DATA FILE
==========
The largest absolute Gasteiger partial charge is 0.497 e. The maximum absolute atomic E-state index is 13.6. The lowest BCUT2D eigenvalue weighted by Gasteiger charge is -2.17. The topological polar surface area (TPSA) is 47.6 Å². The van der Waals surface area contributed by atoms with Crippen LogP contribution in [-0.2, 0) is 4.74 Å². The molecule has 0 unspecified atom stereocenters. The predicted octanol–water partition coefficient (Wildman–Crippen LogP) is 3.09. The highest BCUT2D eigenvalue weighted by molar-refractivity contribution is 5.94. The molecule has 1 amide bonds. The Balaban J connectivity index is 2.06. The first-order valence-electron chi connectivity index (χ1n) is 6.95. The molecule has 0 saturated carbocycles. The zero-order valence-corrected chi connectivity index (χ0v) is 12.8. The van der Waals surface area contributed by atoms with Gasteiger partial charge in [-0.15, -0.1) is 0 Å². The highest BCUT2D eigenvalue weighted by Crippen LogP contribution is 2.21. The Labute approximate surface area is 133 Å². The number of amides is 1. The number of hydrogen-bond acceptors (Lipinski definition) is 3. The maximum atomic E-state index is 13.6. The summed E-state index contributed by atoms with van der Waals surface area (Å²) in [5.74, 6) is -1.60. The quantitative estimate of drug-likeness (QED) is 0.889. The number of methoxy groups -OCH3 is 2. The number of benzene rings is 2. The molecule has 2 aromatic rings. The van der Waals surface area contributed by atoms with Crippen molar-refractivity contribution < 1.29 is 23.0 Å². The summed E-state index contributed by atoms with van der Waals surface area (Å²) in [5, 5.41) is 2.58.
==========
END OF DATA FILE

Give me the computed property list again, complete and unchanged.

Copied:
The largest absolute Gasteiger partial charge is 0.497 e. The maximum absolute atomic E-state index is 13.6. The lowest BCUT2D eigenvalue weighted by Gasteiger charge is -2.17. The topological polar surface area (TPSA) is 47.6 Å². The van der Waals surface area contributed by atoms with Crippen LogP contribution in [-0.2, 0) is 4.74 Å². The molecule has 0 unspecified atom stereocenters. The predicted octanol–water partition coefficient (Wildman–Crippen LogP) is 3.09. The highest BCUT2D eigenvalue weighted by molar-refractivity contribution is 5.94. The molecule has 1 amide bonds. The Balaban J connectivity index is 2.06. The first-order valence-electron chi connectivity index (χ1n) is 6.95. The molecule has 0 saturated carbocycles. The zero-order valence-corrected chi connectivity index (χ0v) is 12.8. The van der Waals surface area contributed by atoms with Gasteiger partial charge in [-0.15, -0.1) is 0 Å². The highest BCUT2D eigenvalue weighted by Crippen LogP contribution is 2.21. The Labute approximate surface area is 133 Å². The number of amides is 1. The number of hydrogen-bond acceptors (Lipinski definition) is 3. The maximum atomic E-state index is 13.6. The summed E-state index contributed by atoms with van der Waals surface area (Å²) in [5.74, 6) is -1.60. The quantitative estimate of drug-likeness (QED) is 0.889. The number of methoxy groups -OCH3 is 2. The number of benzene rings is 2. The molecule has 2 aromatic rings. The van der Waals surface area contributed by atoms with Crippen molar-refractivity contribution < 1.29 is 23.0 Å². The summed E-state index contributed by atoms with van der Waals surface area (Å²) in [5, 5.41) is 2.58.